American Revolution Institute of the Society of the Cincinnati at Anderson House, BB&T, Pat Bush*, Chris Carr, Castle Gate Media LLC, Dorothy Jordan Chadwick Fund, William E. Cross Foundation, Richard and Ulla Dreyfus-Best, Cherrie Wanner Doggett, Nancy Dunton, The Samuel R. Dweck Foundation Inc., Embassy of Sweden, Forest City Washington, Dorree Lynn and Furthermore, Inc., Geppetto Catering, Inc., GlaxoSmithKline, Joyce S. Hagel Silverman, Jay and Ann Kaplan, Kensington Park Senior Living, Melissa Keshishian and Harold* Keshishian, The Marriott Daughters Foundation, Shahin Mafi, The Eugene and Agnes E. Meyer Foundation, Napoleon Monroe, Rockville Rotary Club Foundation, Inc., Rolls-Royce Motor Cars Inc., Rotary Club of Washington, DC, Dorothy Sarnoff Raymond Foundation, Deborah Toll, Adrienne Vas, Joy Marzilli Willing, Don Wright and Lezley McIlveen, The World Bank Community Connections Fund

Facilitator, $10,000 – $14,999

Susan Carmel, Elno Family Foundation, May and Stanley Smith Charitable Trust

Collaborator, $5,000 – $9,999

Robert N. Alfandre Foundation, Joan Gervino, Nancy and Dick Havlik, Dean and Cathy* Philpott, Susan Schaefer, Milan Selassie, Ralph and Bonnie Tursini, Janine Tursini

*In Memoriam

Board of Trustees

Donald E. Wright, Chairman
Gabriela I. Coman, Secretary
Michelle Baker, Co-Chair, Development-Communications 
Melanie Jarratt Wolfe, Co-Chair, Development-Communications 
Deborah Riley, Co-Chair, Development-Communications
T. Ryan Wilson, Esq., Interim Treasurer

Lolo Sarnoff, Founder & Chair Emerita (1916-2014) [Emerita]

Read the Bios Here

Catherine H.K. Bell
Donald T. Bliss, Esq., Emeritus
Lisa Emidy-Consoldane
Joseph Andrew Jones, Ph. D.
Scott Span, MSOD, CSM,

Bruce Matter, Esq., General Counsel [Ex Officio]
Janine Tursini, Chief Executive Officer [Ex Officio]

National Advisory Council

Jerome Barry, Performance Artist, Master Teacher, Founder of Embassy Series

Nathan Billig, MD, Gerontologist and Psychiatrist

Elaine Kotell Binder, Certified Association Executive, Nonprofit consultant, Trustee of Roundhouse Theatre

Robert B. Blancato , President of Matz, Blancato & Associates,  National Coordinator of the Elder Justice Coalition, and Trustee of National Center for  Creative Aging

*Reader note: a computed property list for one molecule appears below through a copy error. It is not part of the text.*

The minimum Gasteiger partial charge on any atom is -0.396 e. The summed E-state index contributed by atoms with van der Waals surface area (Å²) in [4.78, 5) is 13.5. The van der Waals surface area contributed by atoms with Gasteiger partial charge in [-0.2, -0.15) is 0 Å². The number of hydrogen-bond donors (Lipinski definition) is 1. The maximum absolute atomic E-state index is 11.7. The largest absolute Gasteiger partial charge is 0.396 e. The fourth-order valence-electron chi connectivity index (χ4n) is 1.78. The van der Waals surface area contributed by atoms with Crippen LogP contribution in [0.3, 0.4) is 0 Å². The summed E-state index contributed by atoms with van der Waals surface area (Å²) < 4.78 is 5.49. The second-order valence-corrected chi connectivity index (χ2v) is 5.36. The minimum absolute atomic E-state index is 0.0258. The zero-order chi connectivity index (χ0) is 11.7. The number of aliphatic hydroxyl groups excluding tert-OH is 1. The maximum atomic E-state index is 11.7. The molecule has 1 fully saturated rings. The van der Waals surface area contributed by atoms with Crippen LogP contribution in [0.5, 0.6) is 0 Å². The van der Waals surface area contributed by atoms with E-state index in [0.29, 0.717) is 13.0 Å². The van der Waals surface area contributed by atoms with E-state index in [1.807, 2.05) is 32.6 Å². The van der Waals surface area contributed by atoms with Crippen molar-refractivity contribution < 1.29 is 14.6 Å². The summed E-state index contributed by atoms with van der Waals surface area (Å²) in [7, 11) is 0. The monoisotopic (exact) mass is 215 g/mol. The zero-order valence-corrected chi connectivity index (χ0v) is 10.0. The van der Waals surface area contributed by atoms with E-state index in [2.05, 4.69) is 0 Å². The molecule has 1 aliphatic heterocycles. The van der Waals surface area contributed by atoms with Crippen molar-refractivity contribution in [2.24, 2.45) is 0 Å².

Thomye M. Cave, Executive Director, Downtown Clusters Geriatric Day Care Center

Raquel Chapin Stephenson, PhD, ATR-BC, LCAT, Assistant Professor, Expressive Therapies Division, Lesley University

Yanira Cruz, PhD, President & CEO, National Hispanic Council on Aging

William R. Dunlap, Artist, Arts Commentator, and Educator

Jehan El-Bayoumi, MD, FACP, Associate Professor of Medicine, Internal Medicine Residency Director, Gerontologist, The George Washington University, Medical Faculty Associates

Steve Gurney, Founder of Pro-Aging Network, and Founder/Publisher of Guide to Retirement Living Sourcebook

Anthony J. Hyatt, Founder, Moving Beauty, Master Teaching Artist

Peter Jablow, President and CEO of the Levine School of Music

Stuart Kandell, PhD, Founder of Stagebridge and Artful Aging Associates

Ermyn King, MA, RDT, Drama therapist, arts educator, teaching artist, arts in health administrator and practitioner

Dorothy Kosinski, PhD, Director, The Phillips Collection

Beverly K. Lunsford, PhD, RN, CNS-BC, Assistant Professor, The George Washington University School of Nursing; Director, Center for Aging, Health and Humanities; Director, Washington Area Geriatric Education Center Consortium

William F. McSweeny, Trustee of the Fine Arts Committee of the State Department

Susan Perlstein, MSW, Founder of Elders Share the Arts and The National Center for Creative Aging

Judy Rollins, PhD, President, Rollins & Associates

Judith Salerno, MD, President & CEO, Susan G. Komen

Robert and Tricia Sarnoff, Sarnoff Family Advisors

Susan J. Schumacher, Executive Vice President, Eagle Bank, AFTA Trustee Emerita

Rhoda Maria Septilici, Diplomatic Liaison



Marketing and Communications Coordinator
Anticipated start date: Summer 2023

This position is ideal for an individual interested in building a career in marketing and communications, and who wants to help our growing mid-size nonprofit build and cultivate new marketing and communications infrastructure, systems, and standard operating procedures. We seek a coordinator with passion for supporting Arts for the Aging’s culture of collaboration, compassion, and innovation; values of community outreach, participatory engagement, and respect; and dedication to aligning programs, practices, and communications accordingly. The position has a telework schedule including office hours at our administrative headquarters in Rockville, MD. The full job description and instructions for how to apply are linked here. 

Send your cover letter, including what makes you a good fit for this role, and your resume to [email protected]. Attention/Subject: Marketing and Communications Coordinator search.


There are no internship opportunities at this time.

Teaching Artists

Interested in becoming an Arts for the Aging teaching artist? Click here for more information.


There are no volunteer opportunities at this time.